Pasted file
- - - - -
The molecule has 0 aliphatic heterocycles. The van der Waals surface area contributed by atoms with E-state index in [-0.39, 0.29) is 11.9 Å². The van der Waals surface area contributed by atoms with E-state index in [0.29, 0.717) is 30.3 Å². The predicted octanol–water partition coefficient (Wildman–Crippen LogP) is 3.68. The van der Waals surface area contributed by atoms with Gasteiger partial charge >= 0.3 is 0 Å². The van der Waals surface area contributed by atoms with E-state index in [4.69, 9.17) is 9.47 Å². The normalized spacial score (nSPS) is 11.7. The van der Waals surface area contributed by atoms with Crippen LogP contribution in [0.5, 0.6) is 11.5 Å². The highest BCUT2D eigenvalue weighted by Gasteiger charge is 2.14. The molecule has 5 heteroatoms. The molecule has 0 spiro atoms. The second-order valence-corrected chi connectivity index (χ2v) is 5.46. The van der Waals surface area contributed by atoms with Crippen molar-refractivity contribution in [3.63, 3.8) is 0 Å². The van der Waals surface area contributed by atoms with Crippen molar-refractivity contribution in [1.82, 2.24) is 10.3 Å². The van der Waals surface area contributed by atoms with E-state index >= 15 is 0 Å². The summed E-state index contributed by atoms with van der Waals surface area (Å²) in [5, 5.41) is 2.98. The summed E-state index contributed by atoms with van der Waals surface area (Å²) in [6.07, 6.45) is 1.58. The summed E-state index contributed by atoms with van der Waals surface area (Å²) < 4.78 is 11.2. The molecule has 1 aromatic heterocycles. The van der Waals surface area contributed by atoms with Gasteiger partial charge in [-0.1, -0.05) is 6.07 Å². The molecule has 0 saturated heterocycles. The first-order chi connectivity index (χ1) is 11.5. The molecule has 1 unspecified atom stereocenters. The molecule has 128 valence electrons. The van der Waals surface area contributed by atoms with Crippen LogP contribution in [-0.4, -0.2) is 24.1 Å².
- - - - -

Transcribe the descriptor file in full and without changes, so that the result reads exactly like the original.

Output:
The molecule has 0 aliphatic heterocycles. The van der Waals surface area contributed by atoms with E-state index in [-0.39, 0.29) is 11.9 Å². The van der Waals surface area contributed by atoms with E-state index in [0.29, 0.717) is 30.3 Å². The predicted octanol–water partition coefficient (Wildman–Crippen LogP) is 3.68. The van der Waals surface area contributed by atoms with Gasteiger partial charge >= 0.3 is 0 Å². The van der Waals surface area contributed by atoms with E-state index in [4.69, 9.17) is 9.47 Å². The normalized spacial score (nSPS) is 11.7. The van der Waals surface area contributed by atoms with Crippen LogP contribution in [0.5, 0.6) is 11.5 Å². The highest BCUT2D eigenvalue weighted by Gasteiger charge is 2.14. The molecule has 5 heteroatoms. The molecule has 0 spiro atoms. The second-order valence-corrected chi connectivity index (χ2v) is 5.46. The van der Waals surface area contributed by atoms with Crippen molar-refractivity contribution in [3.63, 3.8) is 0 Å². The van der Waals surface area contributed by atoms with Crippen molar-refractivity contribution in [1.82, 2.24) is 10.3 Å². The van der Waals surface area contributed by atoms with E-state index >= 15 is 0 Å². The summed E-state index contributed by atoms with van der Waals surface area (Å²) in [5, 5.41) is 2.98. The summed E-state index contributed by atoms with van der Waals surface area (Å²) in [6.07, 6.45) is 1.58. The summed E-state index contributed by atoms with van der Waals surface area (Å²) < 4.78 is 11.2. The molecule has 1 aromatic heterocycles. The van der Waals surface area contributed by atoms with Gasteiger partial charge in [-0.1, -0.05) is 6.07 Å². The molecule has 0 saturated heterocycles. The first-order chi connectivity index (χ1) is 11.5. The molecule has 1 unspecified atom stereocenters. The molecule has 128 valence electrons. The van der Waals surface area contributed by atoms with Crippen LogP contribution in [-0.4, -0.2) is 24.1 Å².